Moving from AR validations to dry-validations


#1

Hi guys,

I’m doing some research and the reasoning behind moving from AR validations into dry-validations. I have a questions for the community:

  • What lead you to move from AR validations into dry-validations?
  • What do you think are the implications of that?
  • What do you think are the benefits?

Thanks in advance for your answers,


#2

For me, separation of concerns. ActiveRecord, by design, handles a lot of concepts including persistence, validation, callbacks etc. This means that while it is simple to use the actual code for ActiveRecord is complex making it harder to work with and change for the maintainers.

By breaking things down in to smaller objects which collaborate to achieve the same end result the code can become easier to think about. Now my object has this one responsibility and I put it together with other objects to build up my system.

As a practical example, with AR I can not save the model unless the validations pass. But I might have a situation where I want to skip a validation, that isn’t easy to do with AR. But if my persistence, model and validations are separate I can have different validation objects for each state I want to persist. It means I can use the same objects in different contexts.

For me contexts is the important part, in simple applications AR is a great choice. It is easy to use and everything is contained within one place, the model. But as an application grows you start to introduce different contexts and more edge cases. This is where having separation of concerns really helps provide flexibility without having to hack around the AR design.


#3

Thanks for your reply @krisleech. Very good points in terms of separation of concern. I still don’t see why not just use ActiveModel::Validations and create your own validations there and remove the explicit validations from any given model that way you can pass the validations that you want per context. Wouldn’t that accomplish the same thing that you are after here?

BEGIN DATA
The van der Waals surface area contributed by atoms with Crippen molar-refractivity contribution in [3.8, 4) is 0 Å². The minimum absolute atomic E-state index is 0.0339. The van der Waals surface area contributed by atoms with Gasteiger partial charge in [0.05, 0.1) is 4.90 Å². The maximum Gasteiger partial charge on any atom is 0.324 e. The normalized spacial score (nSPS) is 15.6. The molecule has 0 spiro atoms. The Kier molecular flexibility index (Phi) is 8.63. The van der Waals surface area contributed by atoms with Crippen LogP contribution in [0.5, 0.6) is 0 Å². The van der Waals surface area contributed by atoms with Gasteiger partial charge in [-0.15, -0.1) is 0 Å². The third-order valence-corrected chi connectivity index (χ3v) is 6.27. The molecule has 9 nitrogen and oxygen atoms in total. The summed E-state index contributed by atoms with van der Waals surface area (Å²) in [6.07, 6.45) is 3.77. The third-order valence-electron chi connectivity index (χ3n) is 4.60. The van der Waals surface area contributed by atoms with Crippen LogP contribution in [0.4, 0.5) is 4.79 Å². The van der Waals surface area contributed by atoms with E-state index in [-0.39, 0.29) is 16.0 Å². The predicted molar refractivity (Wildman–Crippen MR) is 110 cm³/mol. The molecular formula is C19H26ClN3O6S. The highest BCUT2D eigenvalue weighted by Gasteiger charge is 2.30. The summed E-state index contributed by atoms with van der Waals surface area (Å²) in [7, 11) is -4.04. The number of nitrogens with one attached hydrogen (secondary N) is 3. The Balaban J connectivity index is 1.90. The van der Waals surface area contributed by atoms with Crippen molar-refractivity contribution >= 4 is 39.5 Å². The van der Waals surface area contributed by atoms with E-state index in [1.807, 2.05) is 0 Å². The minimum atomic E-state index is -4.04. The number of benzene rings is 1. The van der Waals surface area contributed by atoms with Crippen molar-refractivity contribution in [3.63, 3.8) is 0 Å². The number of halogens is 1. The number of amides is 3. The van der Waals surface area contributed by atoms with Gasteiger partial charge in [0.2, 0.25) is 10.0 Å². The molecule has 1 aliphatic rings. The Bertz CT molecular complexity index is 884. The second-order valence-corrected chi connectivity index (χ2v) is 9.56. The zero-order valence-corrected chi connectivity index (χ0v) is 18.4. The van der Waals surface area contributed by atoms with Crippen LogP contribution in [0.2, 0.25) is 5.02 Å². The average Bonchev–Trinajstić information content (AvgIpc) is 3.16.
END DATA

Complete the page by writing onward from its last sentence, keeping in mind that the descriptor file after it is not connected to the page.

I’m just asking this questions to understand the overall reasoning around moving from what at least in my perspective AR already provides.

Thanks again,


#4

I still don’t see why not just use ActiveModel::Validations and create your own validations there and remove the explicit validations from any given model

This is a good option, but not everyone is using Rails / ActiveRecord / ActiveModel and thus they would need to add a fairly large dependency just to get validations.

In terms of features I haven’t used dry-validation enough to know how it stacks up against AM::Validations as my requirements thus far have been fairly simple. Initial learning of the DSL aside it has been easy enough to use. Not as easy as ActiveModel::Validation, but not significantly more difficult. This is probably due to familiarity with ActiveModel. It may be that it become easier to perform more complex validations succinctly in dry-validations, compared to ActiveModel::Validations, once the requirements are more complicated, I am yet to find out.

The other thing that springs to mind is that ActiveModel is still complex, it itself has a lot of responsibilities, even if as an end user you don’t use all of them, they are present in the library code and this could make it more challenging to change/understand for the maintainers. This is speculation and could be considered a pro or a con depending on perspective.

What ActiveModel::Validation does have going for it is that it is stable and has plenty of documentation. Dry-validation isn’t yet v1.0 so the DSL could change, I don’t know how likely this would be. I’ve used dry-validation recently without a problem in a few places as an alternative to an ActiveModel based “form object”.

The best I could suggest is to give it a spin and see how it fits your project.


#5

It is 100% going to change, unfortunately.

Hopefully this will make it easier to do more complicated things with it. I’ve been having a hard time with it, but the ActiveModel stuff just doesn’t fit my use-case at all.